Judges block temporary abortion bans in Texas, Alabama, Ohio

Planned Parenthood
Planned Parenthood South Austin Health Center is seen following the U.S. Supreme Court decision striking down a Texas law requiring abortion clinics to meet basic health and safety standards, Austin, Texas, June 27, 2016. |

Courts have issued blocks against measures taken in Alabama, Ohio, and Texas that were aimed at temporarily banning elective abortions during the coronavirus pandemic.

U.S. District Court Judge Lee Yeakel ruled against Texas’ temporary ban, arguing in a decision released Monday that it caused “irreparable harm” to those seeking an abortion.

“Regarding a woman's right to a pre-fetal-viability abortion, the Supreme Court has spoken clearly,” ruled Yeakel.

“There can be no outright ban on such a procedure. This court will not speculate on whether the Supreme Court included a silent ‘except-in-a-national-emergency clause’ in its previous writings on the issue.”

The block on the abortion ban will be in place until April 13, when a court hearing via phone will take place, reported local media outlet KUT.

U.S. District Judge Myron Thompson issued a temporary restraining order against the order given in Alabama, also expected to go through April 13 as arguments are heard in court.

In his ruling, Thompson argued that the government desire to conserve medical supplies does not “outweigh the serious, and, in some cases, permanent, harms imposed by the denial of an individual’s right to privacy.”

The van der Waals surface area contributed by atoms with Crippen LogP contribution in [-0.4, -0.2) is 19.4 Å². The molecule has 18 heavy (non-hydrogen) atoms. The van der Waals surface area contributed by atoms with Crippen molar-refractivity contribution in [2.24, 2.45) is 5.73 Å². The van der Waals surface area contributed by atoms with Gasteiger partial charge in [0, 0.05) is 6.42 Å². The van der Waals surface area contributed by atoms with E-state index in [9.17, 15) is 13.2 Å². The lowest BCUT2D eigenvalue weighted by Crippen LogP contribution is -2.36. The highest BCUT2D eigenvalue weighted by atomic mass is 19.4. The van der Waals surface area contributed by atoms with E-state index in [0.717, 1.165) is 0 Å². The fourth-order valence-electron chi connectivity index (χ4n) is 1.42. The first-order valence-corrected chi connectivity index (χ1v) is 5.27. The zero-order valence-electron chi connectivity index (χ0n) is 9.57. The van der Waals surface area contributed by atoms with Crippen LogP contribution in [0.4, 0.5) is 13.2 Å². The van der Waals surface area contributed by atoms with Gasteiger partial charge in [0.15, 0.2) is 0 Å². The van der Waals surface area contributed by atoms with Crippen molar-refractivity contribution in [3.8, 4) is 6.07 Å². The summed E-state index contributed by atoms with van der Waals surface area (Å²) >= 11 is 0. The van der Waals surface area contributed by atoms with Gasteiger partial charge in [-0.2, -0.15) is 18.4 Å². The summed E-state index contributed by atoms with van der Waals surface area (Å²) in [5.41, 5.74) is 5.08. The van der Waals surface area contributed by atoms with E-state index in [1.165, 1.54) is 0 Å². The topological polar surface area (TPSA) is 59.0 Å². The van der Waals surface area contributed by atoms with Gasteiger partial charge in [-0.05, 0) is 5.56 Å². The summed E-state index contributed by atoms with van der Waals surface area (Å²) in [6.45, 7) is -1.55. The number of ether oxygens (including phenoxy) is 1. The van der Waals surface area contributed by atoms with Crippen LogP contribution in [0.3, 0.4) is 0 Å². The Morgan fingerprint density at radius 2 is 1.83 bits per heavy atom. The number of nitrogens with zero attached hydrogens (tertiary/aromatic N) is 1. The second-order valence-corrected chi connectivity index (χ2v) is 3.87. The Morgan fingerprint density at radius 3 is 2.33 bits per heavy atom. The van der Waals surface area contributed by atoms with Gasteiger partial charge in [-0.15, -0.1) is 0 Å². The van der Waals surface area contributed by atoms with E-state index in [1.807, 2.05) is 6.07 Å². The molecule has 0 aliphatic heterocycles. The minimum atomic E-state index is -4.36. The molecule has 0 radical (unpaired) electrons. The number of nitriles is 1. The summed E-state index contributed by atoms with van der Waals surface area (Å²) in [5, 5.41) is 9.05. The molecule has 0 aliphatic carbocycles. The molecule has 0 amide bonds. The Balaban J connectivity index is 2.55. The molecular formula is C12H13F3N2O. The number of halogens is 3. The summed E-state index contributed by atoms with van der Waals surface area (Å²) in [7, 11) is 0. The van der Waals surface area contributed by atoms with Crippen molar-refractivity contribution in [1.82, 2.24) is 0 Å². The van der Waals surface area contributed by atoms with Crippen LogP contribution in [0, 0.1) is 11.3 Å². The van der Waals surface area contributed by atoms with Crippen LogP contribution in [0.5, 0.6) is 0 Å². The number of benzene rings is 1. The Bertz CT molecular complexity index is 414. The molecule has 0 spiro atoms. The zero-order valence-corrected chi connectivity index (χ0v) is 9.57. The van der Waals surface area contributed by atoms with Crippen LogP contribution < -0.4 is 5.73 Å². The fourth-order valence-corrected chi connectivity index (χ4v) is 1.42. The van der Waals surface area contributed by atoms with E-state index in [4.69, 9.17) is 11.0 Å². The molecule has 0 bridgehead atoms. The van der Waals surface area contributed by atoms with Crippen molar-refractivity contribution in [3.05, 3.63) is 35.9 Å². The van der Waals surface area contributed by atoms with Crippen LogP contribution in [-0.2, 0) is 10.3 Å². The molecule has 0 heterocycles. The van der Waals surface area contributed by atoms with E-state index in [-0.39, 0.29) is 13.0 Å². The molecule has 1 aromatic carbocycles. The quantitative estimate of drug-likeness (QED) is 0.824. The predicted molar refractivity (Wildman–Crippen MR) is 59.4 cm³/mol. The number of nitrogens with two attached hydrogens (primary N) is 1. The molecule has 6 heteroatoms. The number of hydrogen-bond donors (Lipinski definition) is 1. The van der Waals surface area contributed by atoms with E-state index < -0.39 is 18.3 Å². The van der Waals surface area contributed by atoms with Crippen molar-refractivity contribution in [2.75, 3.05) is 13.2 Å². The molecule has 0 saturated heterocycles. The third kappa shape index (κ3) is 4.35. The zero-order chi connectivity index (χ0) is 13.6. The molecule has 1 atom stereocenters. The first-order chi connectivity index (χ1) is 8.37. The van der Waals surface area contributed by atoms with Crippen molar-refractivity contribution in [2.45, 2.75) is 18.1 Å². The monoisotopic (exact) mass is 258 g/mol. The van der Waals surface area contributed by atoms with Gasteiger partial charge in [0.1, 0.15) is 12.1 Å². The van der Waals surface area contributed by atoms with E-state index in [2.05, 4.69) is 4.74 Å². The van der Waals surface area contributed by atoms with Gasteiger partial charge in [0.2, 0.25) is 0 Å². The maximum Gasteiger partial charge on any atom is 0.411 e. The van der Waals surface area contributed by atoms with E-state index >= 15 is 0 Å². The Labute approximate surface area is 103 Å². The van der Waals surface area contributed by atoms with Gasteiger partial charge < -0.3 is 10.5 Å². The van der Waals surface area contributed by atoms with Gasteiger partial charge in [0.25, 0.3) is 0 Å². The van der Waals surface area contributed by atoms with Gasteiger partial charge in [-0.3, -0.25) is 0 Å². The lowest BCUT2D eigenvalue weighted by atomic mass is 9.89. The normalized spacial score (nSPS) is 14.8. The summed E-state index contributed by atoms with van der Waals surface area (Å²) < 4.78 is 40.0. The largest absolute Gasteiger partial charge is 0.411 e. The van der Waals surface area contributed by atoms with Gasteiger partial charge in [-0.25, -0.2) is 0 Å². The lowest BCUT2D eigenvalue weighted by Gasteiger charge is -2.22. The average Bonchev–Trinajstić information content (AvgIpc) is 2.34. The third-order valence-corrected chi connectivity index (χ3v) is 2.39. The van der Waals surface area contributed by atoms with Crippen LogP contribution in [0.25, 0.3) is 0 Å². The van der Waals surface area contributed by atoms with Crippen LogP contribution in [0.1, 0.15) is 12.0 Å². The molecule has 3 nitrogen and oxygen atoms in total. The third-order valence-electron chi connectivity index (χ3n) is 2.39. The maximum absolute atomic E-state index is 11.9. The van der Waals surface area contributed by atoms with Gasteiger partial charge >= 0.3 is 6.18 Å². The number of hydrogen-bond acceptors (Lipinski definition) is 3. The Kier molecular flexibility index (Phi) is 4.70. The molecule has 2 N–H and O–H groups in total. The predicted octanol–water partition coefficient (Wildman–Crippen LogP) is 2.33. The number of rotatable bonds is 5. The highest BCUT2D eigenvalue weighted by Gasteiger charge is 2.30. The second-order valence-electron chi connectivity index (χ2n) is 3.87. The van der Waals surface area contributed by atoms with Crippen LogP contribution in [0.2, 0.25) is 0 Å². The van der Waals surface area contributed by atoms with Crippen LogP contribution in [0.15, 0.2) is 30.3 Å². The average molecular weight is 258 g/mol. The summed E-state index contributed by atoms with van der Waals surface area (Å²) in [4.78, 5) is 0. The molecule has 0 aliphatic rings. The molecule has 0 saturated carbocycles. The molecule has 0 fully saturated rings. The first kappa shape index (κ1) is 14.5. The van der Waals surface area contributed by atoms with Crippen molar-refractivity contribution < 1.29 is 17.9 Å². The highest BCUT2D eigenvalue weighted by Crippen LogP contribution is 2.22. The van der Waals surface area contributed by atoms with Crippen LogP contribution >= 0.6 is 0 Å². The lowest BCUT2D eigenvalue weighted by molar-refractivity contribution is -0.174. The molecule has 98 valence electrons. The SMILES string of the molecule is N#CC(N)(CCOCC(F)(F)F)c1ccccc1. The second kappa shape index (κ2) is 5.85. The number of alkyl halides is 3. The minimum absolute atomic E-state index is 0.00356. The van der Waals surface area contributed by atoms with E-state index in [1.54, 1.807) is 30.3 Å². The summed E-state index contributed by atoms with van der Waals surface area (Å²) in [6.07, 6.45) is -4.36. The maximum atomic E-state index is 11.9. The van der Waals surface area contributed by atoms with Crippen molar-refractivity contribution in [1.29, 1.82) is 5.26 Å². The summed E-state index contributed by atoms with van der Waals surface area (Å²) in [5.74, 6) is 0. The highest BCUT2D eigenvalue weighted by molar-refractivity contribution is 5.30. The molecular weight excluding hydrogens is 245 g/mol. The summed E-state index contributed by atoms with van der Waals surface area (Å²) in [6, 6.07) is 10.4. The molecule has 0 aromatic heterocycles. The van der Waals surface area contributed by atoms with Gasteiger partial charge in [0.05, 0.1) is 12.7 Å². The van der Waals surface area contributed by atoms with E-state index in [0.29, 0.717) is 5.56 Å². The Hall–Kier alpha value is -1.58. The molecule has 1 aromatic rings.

Finally, an Ohio order was ruled unconstitutional if the order “prevents abortions from being carried out."

The litigation against the orders came from pro-choice groups including Planned Parenthood, the American Civil Liberties Union, and the Center for Reproductive Rights.

“Without injunctive relief, Plaintiffs will be forced to continue turning away patients seeking abortion care,” warned the lawsuit filed against Texas’ order last week.

“Not only will these patients be deprived of their constitutional right to essential healthcare and self-determination, but forcing them to continue their pregnancies will in fact impose far greater strains on an already-taxed healthcare system …”

Proponents of the temporary bans on elective abortions have argued that such measures are necessary to free up much-needed medical supplies for combating the coronavirus pandemic.

“[It is] unconscionable that abortion providers are fighting against the health of Texans and withholding desperately needed supplies and personal protective equipment in favor of a procedure that they refer to as a ‘choice,’” said Texas Attorney General Ken Paxton in a statement last week.

“My office will tirelessly defend Governor Abbott’s Order to ensure that necessary supplies reach the medical professionals combating this national health crisis.”

Alexandra DeSanctis of the conservative publication National Review took issue with the rulings, arguing that they “underscore exactly how damaging the prevailing abortion jurisprudence is.”

“Even at a time of national crisis, as states exercise great discretion and authority to allocate resources as they see fit and shut down hundreds of thousands of non-essential businesses in order to stop the spread of disease, abortion providers are given a free pass from the courts to continue doing business,” wrote Desanctis.  

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